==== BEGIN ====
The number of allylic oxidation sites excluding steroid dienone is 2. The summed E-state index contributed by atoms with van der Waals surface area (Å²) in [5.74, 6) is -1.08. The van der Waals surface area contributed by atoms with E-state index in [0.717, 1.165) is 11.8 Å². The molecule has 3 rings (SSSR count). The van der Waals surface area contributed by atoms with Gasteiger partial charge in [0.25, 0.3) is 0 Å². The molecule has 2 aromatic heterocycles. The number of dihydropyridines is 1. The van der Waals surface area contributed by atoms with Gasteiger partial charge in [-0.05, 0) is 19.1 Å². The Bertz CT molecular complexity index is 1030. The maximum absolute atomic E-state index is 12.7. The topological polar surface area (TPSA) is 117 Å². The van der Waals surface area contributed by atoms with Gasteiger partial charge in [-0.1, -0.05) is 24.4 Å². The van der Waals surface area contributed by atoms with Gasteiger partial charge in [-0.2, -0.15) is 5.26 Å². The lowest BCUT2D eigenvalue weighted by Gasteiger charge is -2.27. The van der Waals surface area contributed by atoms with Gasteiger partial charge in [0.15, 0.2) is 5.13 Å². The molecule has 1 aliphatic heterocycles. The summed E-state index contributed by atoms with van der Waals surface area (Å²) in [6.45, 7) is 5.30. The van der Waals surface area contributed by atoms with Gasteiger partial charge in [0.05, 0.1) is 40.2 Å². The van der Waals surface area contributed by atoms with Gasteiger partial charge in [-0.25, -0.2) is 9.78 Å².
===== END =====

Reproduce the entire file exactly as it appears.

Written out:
The number of allylic oxidation sites excluding steroid dienone is 2. The summed E-state index contributed by atoms with van der Waals surface area (Å²) in [5.74, 6) is -1.08. The van der Waals surface area contributed by atoms with E-state index in [0.717, 1.165) is 11.8 Å². The molecule has 3 rings (SSSR count). The van der Waals surface area contributed by atoms with Gasteiger partial charge in [0.25, 0.3) is 0 Å². The molecule has 2 aromatic heterocycles. The number of dihydropyridines is 1. The van der Waals surface area contributed by atoms with Gasteiger partial charge in [-0.05, 0) is 19.1 Å². The Bertz CT molecular complexity index is 1030. The maximum absolute atomic E-state index is 12.7. The topological polar surface area (TPSA) is 117 Å². The van der Waals surface area contributed by atoms with Gasteiger partial charge in [-0.1, -0.05) is 24.4 Å². The van der Waals surface area contributed by atoms with Gasteiger partial charge in [-0.2, -0.15) is 5.26 Å². The lowest BCUT2D eigenvalue weighted by Gasteiger charge is -2.27. The van der Waals surface area contributed by atoms with Gasteiger partial charge in [0.15, 0.2) is 5.13 Å². The molecule has 1 aliphatic heterocycles. The summed E-state index contributed by atoms with van der Waals surface area (Å²) in [6.45, 7) is 5.30. The van der Waals surface area contributed by atoms with Gasteiger partial charge in [0.05, 0.1) is 40.2 Å². The van der Waals surface area contributed by atoms with Gasteiger partial charge in [-0.25, -0.2) is 9.78 Å².